Rose McGowan has been very vocal in addressing sexual harassment in Hollywood, and specifically, against Harvey Weinstein, whom she says assaulted her in a hotel room in 1997. The two reached a settlement of $100,000, but that hasn't stopped McGowan for speaking out in support of Weinstein's other accusers. Since the news about Weinstein's conduct, McGowan has been naming names, calling out people who knew and said nothing as well as those known to harass, including Ben Affleck.
In one case where social media is used for good, McGowan has repeatedly tweeted about Weinstein's history as a sexual predator. Her Twitter account was suspended for 12 hours after she posted information that violated the site's community standards. Backlash was swift with many boycotting Twitter in response.
One of the many, many problems with sexual harassment is it's not just about unwanted sexual advances, but also about power – how men, especially men in positions of power, feel they can use that power to whatever end they want. In one of the strangest examples of this to date, Weinstein's law firm hired the private intelligence agency Black Cube to collect information, on McGowan and others who had made allegations against Weinstein, to get them to stop speaking out. The story was covered recently by Ronan Farrow in The New Yorker, where he detailed that the information collected by Black Cube covered everything from general information to private, and sexual history. In addition to the collection of information, part of the contract between Weinstein's lawyers and Black Cube was to stop a negative article from being released, and to collect information on an upcoming book. That upcoming book is McGowan's "Brave."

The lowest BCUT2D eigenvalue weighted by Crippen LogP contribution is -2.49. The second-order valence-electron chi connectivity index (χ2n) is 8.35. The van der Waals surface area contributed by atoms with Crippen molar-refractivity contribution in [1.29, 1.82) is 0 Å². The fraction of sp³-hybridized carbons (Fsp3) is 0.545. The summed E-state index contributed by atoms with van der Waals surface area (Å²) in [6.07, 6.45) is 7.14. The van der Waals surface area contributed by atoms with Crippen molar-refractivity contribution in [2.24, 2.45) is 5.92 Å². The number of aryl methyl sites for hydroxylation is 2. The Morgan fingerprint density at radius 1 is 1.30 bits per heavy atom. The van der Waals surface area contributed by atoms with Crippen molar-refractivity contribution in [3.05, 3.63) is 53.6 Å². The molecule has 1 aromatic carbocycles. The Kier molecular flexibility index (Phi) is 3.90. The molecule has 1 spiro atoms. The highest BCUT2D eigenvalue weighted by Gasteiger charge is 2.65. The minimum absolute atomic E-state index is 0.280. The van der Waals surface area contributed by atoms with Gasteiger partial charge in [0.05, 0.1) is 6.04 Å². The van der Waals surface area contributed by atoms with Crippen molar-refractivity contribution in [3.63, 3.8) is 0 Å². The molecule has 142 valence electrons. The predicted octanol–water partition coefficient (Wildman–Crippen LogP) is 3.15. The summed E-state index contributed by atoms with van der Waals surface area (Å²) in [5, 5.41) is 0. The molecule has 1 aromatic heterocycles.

"Brave" is more than a memoir about McGowan's life and experiences growing up. We get to hear McGowan's voice on the matter of sexualization and Hollywood: not just the Weinstein sexual assault allegations, but on the sexualization of young women in the spotlight, the inherent sexism in the industry that spreads from scripts to casting to filming. The book also covers the hijacking of McGowan's identity by both the tabloids and the industry she feels profited from her trauma. "Brave" will be released on Jan. 30 by HarperOne.
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